Diet, sugary drinks, and obesity in Peru


Upon receiving the 2016 UC Berkeley Center for Global Public Health (CGPH) Reporting Fellowship, this summer my photojournalism project captured how dietary changes in Trujillo, Peru are contributing to the rise of non-communicable diseases such as obesity and Type II diabetes in Trujillo. This research project is the first piece of written and photo documentation of its kind that has captured how dietary changes are fueling a nutritional public health crisis that is disproportionately affecting women and children. Qualitative data was gathered via photography and interviews with community members. Homestays, networking, and community meetup groups provided an intimate experience to ask ethnographic questions and capture the food environment on film. The soaring popularity of eating out shows that the trend is shifting from eating home-cooked meals to eating cheap, fast food. The unforeseen costs of this convenience is compromising the population’s health, as foods eaten out of the home tend to be higher in sugar, salt, and fat. Traveling outside of Trujillo highlighted the diversity and regional differences between those living on the coast versus in the highlands, jungle, and desert. Such diversity amplifies the complexity of creating a national strategy to address salient public health issues in Peru. In conclusion, these observations suggest that a singular national policy to address obesity in Peru would be an ineffective use of resources. Instead, region-specific policies and local interventions that are individually tailored to these diverse groups of people are more likely to have an impressionable impact. The results will be presented at the CGPH Fall Symposium and the photojournalism pieces can be found on 1. 2. The CLAS blog 3. On the CGPH blog 4. An upcoming edition of UC Berkeley’s GradNews. There are several other pending publications. Additionally, an abstract has been submitted to the Public Policies for Health Impact Conference in Montreal, Quebec. Other prior international work experiences include molecular biology research at the University of Zürich, Switzerland, and working for a start-up created with a few college friends called GiveYourGap. In 8 months I traveled to 17 counties to profile NGOs on our website with a mission to inspire other young people to volunteer, intern, or work in the nonprofit world.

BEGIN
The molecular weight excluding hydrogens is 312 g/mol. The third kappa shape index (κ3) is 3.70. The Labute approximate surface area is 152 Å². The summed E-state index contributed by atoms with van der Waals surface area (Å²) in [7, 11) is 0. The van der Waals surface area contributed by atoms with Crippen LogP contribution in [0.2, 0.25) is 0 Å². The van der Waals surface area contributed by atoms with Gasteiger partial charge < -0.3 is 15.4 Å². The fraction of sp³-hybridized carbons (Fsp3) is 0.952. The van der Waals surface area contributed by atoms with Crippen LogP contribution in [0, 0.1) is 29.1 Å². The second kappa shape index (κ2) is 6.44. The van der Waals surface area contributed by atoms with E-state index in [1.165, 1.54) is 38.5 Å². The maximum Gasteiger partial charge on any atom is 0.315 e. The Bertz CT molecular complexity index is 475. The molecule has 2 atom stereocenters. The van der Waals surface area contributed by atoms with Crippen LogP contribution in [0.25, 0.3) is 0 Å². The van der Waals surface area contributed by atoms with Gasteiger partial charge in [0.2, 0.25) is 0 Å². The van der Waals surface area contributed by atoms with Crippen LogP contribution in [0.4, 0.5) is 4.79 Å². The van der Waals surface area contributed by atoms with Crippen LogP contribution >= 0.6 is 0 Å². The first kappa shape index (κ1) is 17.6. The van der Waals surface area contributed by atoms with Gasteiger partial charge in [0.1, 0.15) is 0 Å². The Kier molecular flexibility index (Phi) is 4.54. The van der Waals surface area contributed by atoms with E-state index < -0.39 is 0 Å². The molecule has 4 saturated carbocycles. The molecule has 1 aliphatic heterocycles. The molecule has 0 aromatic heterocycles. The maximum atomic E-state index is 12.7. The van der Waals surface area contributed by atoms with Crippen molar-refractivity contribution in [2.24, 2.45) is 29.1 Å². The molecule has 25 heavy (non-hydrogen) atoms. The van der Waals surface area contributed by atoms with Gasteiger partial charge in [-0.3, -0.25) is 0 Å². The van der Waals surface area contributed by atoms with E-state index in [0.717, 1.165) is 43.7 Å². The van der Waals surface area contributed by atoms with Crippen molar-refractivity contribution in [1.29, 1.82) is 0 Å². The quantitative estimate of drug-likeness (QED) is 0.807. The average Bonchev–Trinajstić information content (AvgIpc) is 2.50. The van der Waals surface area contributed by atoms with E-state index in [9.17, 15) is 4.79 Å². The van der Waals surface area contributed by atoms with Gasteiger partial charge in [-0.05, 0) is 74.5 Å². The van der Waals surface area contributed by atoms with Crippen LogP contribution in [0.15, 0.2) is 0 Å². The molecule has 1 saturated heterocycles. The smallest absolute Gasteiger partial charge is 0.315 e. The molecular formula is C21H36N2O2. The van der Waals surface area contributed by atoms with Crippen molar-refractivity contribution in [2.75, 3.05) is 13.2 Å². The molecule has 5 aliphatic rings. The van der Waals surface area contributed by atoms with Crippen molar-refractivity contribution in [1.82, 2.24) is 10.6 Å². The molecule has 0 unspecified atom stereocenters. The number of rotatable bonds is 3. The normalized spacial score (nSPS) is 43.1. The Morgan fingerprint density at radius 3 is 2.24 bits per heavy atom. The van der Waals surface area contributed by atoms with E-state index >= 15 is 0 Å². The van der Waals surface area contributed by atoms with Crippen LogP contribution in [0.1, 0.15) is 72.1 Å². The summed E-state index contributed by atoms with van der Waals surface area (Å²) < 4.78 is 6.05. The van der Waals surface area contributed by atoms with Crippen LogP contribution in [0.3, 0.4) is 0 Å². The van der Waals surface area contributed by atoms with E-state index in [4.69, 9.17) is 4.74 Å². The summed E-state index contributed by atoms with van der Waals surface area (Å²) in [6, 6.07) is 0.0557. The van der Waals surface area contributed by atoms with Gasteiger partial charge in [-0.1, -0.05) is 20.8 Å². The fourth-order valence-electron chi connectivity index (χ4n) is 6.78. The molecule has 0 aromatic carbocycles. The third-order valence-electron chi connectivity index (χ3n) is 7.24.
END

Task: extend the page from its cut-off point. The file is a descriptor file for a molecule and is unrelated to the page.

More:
Shane Fallon
Publication date: 
August 27, 2016
Publication type: 
Student Research